How to Remove a Tree Stump
Removing tree stumps is no easy task. In the old days, farmers use to burn them out or they relied on horses or oxen to pull them out. Today you can buy chemicals that are designed to rot the stump, but in most cases they're toxic and can take months and months to actually complete the process.
If you have a stump that's relatively small, you may be able to remove it by digging it out. However, you might be surprised by how much effort and how many tools are required for the job. So when faced with a large stump, call in a professional stump grinder.
When hiring a professional, consider the cost of the services provided. How do the professionals determine their charges? "We base the price by the inch," says arborist Adam Balogh. "Measure the widest part of the stump. Multiply that by the price for homeowners or contractors." Also, when looking for a professional stump grinding service, request and check references.
The harder the wood, the easier it is to grind. For instance, oak is one of the easier trees to grind even though it's one of the densest woods. This is because the chip size is very small. The softer the wood, the bigger the chip size. This also makes a big mound of chips. However, even if the stump was small in size, the mound of chips may be quite large. That's because it's fluffed full of air. Letting it sit for a few days will allow the air to escape and compression to occur.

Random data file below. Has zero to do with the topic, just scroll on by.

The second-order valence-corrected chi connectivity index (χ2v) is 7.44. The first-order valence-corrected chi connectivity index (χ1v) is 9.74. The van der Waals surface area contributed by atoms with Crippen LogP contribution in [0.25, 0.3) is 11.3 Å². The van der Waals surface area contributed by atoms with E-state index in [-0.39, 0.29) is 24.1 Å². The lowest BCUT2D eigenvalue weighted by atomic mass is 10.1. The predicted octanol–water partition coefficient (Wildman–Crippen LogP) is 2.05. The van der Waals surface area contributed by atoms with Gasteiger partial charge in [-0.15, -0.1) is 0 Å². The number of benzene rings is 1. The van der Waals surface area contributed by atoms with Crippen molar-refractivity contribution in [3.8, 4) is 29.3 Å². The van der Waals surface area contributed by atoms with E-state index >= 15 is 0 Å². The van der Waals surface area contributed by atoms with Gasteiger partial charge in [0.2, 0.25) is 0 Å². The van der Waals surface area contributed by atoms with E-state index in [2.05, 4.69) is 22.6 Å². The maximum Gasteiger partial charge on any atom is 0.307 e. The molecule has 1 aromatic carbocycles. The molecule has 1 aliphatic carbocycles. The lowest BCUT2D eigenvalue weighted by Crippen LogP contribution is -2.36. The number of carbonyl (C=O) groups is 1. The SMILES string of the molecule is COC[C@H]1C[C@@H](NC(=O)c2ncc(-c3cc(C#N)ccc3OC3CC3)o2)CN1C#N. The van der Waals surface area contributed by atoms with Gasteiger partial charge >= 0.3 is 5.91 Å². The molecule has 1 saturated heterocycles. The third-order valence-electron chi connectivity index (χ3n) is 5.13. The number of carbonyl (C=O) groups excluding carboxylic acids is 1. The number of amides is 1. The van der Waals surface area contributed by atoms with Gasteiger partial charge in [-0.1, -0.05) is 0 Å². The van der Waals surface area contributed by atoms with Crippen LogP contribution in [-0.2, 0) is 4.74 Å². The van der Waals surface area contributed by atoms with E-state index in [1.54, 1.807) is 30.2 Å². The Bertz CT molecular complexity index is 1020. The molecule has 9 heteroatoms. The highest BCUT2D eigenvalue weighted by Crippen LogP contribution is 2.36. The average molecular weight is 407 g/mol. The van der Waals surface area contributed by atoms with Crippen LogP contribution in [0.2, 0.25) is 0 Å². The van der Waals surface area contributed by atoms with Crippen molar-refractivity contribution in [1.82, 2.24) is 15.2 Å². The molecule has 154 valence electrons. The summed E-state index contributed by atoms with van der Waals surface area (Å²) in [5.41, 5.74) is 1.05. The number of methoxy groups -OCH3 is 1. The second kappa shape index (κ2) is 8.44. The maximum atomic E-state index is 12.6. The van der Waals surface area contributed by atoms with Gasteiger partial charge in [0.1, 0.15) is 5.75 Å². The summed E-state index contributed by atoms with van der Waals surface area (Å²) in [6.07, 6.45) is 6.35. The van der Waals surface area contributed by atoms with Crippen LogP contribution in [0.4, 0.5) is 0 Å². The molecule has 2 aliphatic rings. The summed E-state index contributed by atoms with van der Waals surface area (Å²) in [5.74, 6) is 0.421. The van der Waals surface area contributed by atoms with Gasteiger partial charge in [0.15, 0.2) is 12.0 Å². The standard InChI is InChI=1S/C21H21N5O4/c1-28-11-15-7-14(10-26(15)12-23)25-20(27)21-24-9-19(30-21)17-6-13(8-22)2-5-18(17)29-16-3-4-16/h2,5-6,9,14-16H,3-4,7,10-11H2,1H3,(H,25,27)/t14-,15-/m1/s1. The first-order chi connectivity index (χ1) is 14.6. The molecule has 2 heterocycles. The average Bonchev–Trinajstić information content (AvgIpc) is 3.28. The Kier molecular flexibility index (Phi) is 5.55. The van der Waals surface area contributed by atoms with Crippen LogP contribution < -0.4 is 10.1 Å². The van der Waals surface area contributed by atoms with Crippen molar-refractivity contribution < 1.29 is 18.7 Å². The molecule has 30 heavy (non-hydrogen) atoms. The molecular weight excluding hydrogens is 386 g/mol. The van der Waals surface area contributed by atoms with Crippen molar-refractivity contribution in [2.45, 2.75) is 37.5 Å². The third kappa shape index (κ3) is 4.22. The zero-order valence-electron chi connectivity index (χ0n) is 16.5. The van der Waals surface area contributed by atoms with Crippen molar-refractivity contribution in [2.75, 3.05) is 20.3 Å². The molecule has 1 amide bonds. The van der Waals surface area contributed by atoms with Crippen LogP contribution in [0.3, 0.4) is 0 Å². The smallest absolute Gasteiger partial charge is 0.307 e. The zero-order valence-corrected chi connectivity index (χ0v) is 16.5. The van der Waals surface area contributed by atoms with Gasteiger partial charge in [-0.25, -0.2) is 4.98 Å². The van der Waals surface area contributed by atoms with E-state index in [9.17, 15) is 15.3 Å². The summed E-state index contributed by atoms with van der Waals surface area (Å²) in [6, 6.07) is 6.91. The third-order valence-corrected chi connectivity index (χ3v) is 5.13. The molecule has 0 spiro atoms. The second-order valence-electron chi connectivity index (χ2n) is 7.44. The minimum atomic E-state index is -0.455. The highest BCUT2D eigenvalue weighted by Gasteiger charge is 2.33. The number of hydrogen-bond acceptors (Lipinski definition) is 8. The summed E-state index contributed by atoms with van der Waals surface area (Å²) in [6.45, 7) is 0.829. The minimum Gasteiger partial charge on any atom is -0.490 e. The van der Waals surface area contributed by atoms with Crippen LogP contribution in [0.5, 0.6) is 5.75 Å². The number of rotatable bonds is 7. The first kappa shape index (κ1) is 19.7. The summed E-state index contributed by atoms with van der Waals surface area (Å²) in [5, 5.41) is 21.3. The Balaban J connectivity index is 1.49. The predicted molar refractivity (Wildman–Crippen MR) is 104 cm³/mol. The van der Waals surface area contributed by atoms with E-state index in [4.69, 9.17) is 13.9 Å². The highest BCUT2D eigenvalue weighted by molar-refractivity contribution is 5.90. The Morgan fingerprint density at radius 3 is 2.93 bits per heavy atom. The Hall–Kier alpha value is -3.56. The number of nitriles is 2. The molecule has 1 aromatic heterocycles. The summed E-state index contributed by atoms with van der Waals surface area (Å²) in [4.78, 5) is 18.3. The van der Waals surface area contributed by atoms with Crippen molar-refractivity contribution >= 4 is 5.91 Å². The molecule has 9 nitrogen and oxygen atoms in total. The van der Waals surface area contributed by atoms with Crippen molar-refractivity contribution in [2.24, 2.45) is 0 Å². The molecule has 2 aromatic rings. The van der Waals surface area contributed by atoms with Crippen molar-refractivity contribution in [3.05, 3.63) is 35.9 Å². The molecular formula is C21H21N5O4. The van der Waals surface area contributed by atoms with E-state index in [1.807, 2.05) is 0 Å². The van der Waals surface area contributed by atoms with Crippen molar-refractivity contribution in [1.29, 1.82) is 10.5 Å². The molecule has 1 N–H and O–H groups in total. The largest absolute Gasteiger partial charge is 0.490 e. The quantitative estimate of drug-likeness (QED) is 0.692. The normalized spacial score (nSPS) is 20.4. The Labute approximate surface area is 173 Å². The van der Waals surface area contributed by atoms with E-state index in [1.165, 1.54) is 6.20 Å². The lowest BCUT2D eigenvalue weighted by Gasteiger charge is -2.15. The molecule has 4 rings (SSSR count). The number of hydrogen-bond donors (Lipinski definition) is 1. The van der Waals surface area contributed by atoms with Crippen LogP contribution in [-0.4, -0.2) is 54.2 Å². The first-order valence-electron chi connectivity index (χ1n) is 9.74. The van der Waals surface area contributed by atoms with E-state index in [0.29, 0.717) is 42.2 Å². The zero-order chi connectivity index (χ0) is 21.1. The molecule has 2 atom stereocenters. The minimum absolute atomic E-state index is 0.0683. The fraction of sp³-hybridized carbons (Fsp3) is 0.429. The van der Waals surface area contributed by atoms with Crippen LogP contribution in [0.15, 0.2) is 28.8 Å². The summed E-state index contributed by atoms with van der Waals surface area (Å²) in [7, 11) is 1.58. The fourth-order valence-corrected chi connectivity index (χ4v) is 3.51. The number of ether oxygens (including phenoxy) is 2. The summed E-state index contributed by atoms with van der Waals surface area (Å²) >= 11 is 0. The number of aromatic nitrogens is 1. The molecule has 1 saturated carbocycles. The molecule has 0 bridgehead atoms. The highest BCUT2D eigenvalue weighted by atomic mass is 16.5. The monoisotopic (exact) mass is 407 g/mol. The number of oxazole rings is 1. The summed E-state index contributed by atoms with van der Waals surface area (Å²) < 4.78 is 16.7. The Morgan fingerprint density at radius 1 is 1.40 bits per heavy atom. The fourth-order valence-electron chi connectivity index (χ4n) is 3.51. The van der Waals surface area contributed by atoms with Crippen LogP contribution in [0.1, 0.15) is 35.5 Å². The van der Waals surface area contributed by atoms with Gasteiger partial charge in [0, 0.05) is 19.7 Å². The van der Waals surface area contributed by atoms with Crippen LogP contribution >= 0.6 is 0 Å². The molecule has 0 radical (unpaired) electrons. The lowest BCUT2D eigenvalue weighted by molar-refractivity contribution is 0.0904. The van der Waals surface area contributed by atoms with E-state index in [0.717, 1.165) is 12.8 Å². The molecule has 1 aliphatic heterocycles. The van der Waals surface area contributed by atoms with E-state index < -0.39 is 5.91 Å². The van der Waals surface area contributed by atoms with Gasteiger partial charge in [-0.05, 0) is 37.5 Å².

However, just because the dust has settled doesn't mean it's time to spread the grass seed. As the chips decompose, they suck the nitrogen from the soil around them, leaving an inhospitable growing environment. Give the freshly mulched chips time to decompose. Move them to the compost pile and allow it to sit for a year. Add some blood meal to it to facilitate the decomposition process.
Once the chips have been removed from the area and you're ready to replant, it's important to remember that what was growing in this area before may not be suited to grow here now. For instance, the lawn underneath a large shade tree was primarily fescue. But now that the tree is gone, Bermuda grass is the better option since it's now in full sun. Plants that were once planted underneath the shade tree may need to be relocated to another shady area in the yard and replaced with plants that tolerate more sun.
Keep in mind that even though you've taken the mulched load of chips from the stump to the compost pile, the tree may not necessarily be gone for good. It may come back from the roots. If the tree was located in a grassy area, a mower can take care of keeping any new growth cut back. Otherwise you can dig out certain pesky roots and cut them away with pruners. It's possible for the stump grinding service to chase the roots. But this process can be quite labor intensive and costly, and it can make a mess of your lawn. A tree's root line typically extends quite a few feet beyond its drip line.